There are at least two different types of chronic pain problems - chronic pain due to an identifiable pain generator (e.g. an injury), and chronic pain with no identifiable pain generator (e.g. the injury has healed).

    Chronic pain due to an identifiable pain generator

    This type of chronic pain is due to a clearly identifiable cause. Certain structural spine conditions (for example, degenerative disc disease,spinal stenosis and spondylolisthesis can cause ongoing pain until successfully treated. These conditions are due to a diagnosable anatomical problem.

    If the pain caused by these types of conditions has not subsided after a few weeks or months of conservative (nonoperative) treatments, then spine surgery may usually be considered as a treatment option.

    Chronic pain with no identifiable pain generator
    This type of pain continues beyond the point of tissue healing and there is no clearly identifiable pain generator that explains the pain. It is often termed 'chronic benign pain'.

    It appears that pain can set up a pathway in the nervous system and, in some cases, this becomes the problem in and of itself. In chronic pain, the nervous system may be sending a pain signal even though there is no ongoing tissue damage. The nervous system itself misfires and creates the pain. In such cases, the pain is the disease rather than a symptom of an injury.

    The term 'chronic pain' is generally used to describe the pain that lasts more than three to six months, or beyond the point of tissue healing. Chronic pain is usually less directly related to identifiable tissue damage and structural problems. Examples of chronic pain are: chronic back pain without a clearly determined cause, failed back surgery syndrome (continued pain after the surgery has completed healed), and fibromyalgia.

    Chronic pain is influenced by many factors, such as ongoing pain signal input to the nervous system even without tissue damage, physical deconditioning due to lack of exercise, a person's thoughts about the pain, as well as emotional states such as depression and anxiety. Chronic pain is much less well understood than acute pain.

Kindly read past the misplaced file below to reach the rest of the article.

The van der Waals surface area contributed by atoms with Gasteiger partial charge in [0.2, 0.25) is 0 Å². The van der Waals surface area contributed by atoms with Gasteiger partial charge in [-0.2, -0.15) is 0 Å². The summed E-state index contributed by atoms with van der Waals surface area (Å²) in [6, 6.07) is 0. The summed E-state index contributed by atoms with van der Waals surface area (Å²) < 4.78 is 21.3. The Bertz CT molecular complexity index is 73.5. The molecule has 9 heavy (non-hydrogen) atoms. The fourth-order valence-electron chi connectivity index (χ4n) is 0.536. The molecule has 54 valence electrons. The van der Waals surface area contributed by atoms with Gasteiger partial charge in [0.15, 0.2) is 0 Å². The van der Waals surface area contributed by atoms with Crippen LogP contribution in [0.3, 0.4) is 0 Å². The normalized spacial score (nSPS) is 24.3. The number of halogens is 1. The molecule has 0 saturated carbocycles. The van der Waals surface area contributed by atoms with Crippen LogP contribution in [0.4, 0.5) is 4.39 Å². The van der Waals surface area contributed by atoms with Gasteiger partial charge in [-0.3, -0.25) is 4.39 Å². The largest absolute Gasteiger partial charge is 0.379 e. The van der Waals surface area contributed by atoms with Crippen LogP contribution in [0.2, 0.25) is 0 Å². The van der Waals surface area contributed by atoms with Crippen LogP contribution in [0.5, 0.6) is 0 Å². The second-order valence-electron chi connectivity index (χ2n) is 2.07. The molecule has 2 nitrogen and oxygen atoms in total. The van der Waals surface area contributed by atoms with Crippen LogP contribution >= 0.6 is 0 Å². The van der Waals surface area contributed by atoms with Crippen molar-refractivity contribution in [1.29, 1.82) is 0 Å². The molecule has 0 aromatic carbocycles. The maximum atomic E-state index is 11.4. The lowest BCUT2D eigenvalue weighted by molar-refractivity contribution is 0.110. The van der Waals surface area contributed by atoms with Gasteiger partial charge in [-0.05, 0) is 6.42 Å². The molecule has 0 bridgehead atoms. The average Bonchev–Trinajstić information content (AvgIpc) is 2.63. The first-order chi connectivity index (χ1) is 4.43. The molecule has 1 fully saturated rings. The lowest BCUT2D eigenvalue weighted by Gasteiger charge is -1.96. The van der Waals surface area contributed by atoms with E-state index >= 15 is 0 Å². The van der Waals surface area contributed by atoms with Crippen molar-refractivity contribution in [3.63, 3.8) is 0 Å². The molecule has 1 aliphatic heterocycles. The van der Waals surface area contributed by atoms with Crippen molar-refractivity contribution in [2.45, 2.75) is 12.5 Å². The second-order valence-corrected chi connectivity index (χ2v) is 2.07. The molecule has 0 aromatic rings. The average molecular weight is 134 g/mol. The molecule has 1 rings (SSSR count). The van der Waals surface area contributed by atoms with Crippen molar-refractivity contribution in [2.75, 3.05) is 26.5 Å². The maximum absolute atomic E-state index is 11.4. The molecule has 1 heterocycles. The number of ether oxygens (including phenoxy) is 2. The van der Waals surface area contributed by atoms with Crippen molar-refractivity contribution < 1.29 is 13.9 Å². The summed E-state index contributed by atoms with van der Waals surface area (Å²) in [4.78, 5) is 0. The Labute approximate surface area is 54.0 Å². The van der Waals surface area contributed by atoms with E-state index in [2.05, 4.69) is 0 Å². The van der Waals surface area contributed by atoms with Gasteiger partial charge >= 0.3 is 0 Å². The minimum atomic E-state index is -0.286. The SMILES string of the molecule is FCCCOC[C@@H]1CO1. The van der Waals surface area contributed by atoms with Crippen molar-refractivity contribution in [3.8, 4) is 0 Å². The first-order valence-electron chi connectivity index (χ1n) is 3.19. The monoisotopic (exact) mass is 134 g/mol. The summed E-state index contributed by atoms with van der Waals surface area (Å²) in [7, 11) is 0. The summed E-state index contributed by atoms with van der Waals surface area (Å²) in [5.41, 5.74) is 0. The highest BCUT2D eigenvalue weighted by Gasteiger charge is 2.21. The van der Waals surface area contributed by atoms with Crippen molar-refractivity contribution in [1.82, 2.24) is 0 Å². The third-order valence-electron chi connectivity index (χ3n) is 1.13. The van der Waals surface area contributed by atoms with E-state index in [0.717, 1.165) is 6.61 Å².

Neuropathic Pain

    Neuropathic pain has only been investigated relatively recently. In most types of neuropathic pain, all signs of the original injury are usually gone and the pain that one feels is unrelated to an observable injury or condition. With this type of pain, certain nerves continue to send pain messages to the brain even though there is no ongoing tissue damage.

    Neuropathic pain (also called nerve pain or neuropathy) is very different from pain caused by an underlying injury. While it is not completely understood, it is thought that injury to the sensory or motor nerves in the peripheral nervous system can potentially cause neuropathy. Neuropathic pain could be placed in the chronic pain category but it has a different feel then the chronic pain of a musculoskeletal nature.

    The neuropathic pain feels different than musculoskeletal pain and is often described with the following terms: severe, sharp, lancinating, lightning-like, stabbing, burning, cold, and/or ongoing numbness, tingling or weakness. It may be felt traveling along the nerve path from the spine down to the arms/hands or legs/feet. It's important to understand neuropathic pain because it has very different treatment options from other types of back pain. For example, opioids (such as morphine) and NSAID (such as ibuprofen, COX-2 inhibitors) are usually not effective in relieving neuropathic pain. Treatments for neuropathic pain include certain medications, nerve 'block' injections, and a variety of interventions generally used for chronic pain.

    When Acute Pain Becomes Chronic Pain

    It is critical for a doctor and a patient to have an understanding of the difference between acute pain and chronic pain. With acute pain, the pain is a symptom of injured or diseased tissue. When the injury has finished healing, the correlating pain will subside. For example, with a herniated disc, once the pressure on the nerve is alleviated the acute pain stops. For this reason, medical treatment for acute pain focuses on healing the underlying cause of the pain.